Downtown Salem has a serious homeless problem.
This is obvious to anyone who visits the area. I go to a Tai Chi class on Court Street three days a week around 4 to 7 pm. I'm bothered by the trash, people curled up in sleeping bags, shopping carts filled to overflowing with people's possessions.
Last month I wrote "Seeing Salem's homeless sleeping outside stirred up these feelings." But I've got to be honest. I didn't share all of the feelings I had.
Along with feeling bad about the plight of the homeless, I also don't like what homeless people are doing to downtown Salem. It isn't pleasant to see shopping carts on the sidewalk. Nor is it pleasant to park in the Chemeketa Parkade and walk down stairs reeking of urine.
Recently I parked in that garage on the second floor. A homeless person was sitting on the stairs leading down to ground level, talking on his phone, with stuff spread over the full width of several stair steps. He had to move some things aside so I could get by.
An hour and a half later, after my Tai Chi class, he was in the same spot, but standing up talking on his phone. A woman walked up the stairs just ahead of me. I thought, “If I find it disturbing to encounter a homeless person on the stairs, I wonder how a woman walking up the stairs by herself feels."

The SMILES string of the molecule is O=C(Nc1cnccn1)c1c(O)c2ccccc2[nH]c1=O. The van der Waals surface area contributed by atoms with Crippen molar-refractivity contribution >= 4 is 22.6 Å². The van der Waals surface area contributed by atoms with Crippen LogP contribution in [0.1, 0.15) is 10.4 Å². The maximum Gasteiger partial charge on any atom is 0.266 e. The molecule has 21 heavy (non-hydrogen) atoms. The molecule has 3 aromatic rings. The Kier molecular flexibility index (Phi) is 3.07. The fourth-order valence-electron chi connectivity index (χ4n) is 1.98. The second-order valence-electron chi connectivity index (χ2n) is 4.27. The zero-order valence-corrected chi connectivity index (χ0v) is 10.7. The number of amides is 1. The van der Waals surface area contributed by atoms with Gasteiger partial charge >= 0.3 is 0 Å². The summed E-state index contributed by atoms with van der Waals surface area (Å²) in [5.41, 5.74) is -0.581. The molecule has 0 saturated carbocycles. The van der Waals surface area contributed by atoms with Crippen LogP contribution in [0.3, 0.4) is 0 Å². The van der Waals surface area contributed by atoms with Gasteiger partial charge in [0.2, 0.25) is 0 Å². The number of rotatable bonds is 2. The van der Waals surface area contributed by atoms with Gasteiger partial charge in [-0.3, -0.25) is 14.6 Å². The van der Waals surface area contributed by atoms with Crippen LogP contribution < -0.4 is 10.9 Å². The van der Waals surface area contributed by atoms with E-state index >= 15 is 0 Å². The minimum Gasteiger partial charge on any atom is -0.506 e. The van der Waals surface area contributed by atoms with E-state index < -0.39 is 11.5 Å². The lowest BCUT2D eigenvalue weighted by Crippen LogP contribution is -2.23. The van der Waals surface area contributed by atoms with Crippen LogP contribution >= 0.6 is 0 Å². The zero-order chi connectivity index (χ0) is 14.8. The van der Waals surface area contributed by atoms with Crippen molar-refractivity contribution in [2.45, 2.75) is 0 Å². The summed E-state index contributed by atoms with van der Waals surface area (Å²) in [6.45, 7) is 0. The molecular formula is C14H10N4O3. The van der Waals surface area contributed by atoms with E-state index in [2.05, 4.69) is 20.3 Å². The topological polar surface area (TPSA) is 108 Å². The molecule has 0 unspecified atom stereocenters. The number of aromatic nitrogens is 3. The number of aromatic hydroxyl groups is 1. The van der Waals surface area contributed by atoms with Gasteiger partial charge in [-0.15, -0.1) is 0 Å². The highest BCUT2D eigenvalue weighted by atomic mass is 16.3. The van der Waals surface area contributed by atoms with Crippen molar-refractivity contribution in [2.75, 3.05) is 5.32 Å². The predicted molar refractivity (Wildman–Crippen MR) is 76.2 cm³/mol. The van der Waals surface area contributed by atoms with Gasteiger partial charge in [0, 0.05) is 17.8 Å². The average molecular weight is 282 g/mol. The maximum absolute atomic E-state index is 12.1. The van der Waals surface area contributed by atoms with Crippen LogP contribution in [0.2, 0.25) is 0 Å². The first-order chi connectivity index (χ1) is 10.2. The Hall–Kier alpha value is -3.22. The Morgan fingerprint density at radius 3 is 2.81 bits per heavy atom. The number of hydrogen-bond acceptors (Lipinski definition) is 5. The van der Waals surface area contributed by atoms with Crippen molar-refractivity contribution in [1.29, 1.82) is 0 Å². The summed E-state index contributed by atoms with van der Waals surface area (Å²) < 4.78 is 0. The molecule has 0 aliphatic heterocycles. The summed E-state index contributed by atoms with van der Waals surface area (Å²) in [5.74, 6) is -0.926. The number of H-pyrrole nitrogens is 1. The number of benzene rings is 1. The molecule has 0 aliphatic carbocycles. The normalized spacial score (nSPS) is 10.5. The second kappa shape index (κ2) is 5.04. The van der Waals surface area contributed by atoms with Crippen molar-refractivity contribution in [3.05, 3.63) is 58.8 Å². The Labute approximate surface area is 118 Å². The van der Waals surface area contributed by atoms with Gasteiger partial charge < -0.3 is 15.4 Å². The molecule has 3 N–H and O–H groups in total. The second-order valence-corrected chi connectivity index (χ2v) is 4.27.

We've got to get over a reluctance to talk honestly about downtown's homeless problem. It's possible to both (1) feel compassion toward homeless people and (2) feel bad about how homeless people are making downtown Salem less pleasant for visitors, residents, and business owners.
I'm planning to write another blog post about what the business owners said -- keeping their names confidential given how strong feelings run when there's any talk about restricting homeless people in downtown Salem.
Which is what Carole Smith suggests below: a ban on lying on sidewalks between 8 am and 11 pm, along with some other ideas. These proposals deserve serious consideration, even though a similar "sit-lie" proposal was rejected by the City Council in 2017. Some business owners tried to resurrect the idea in 2018, but it wasn't recommended by a Downtown Homeless Solutions Task Force.
Our holding is a narrow one. Like the Jones panel, “we in no way dictate to the City that it must provide sufficient shelter for the homeless, or allow anyone who wishes to sit, lie, or sleep on the streets . . . at any time and at any place.
... [footnote] Naturally, our holding does not cover individuals who do have access to adequate temporary shelter, whether because they have the means to pay for it or because it is realistically available to them for free, but who choose not to use it. Nor do we suggest that a jurisdiction with insufficient shelter can never criminalize the act of sleeping outside. Even where shelter is unavailable, an ordinance prohibiting sitting, lying, or sleeping outside at particular times or in particular locations might well be constitutionally permissible.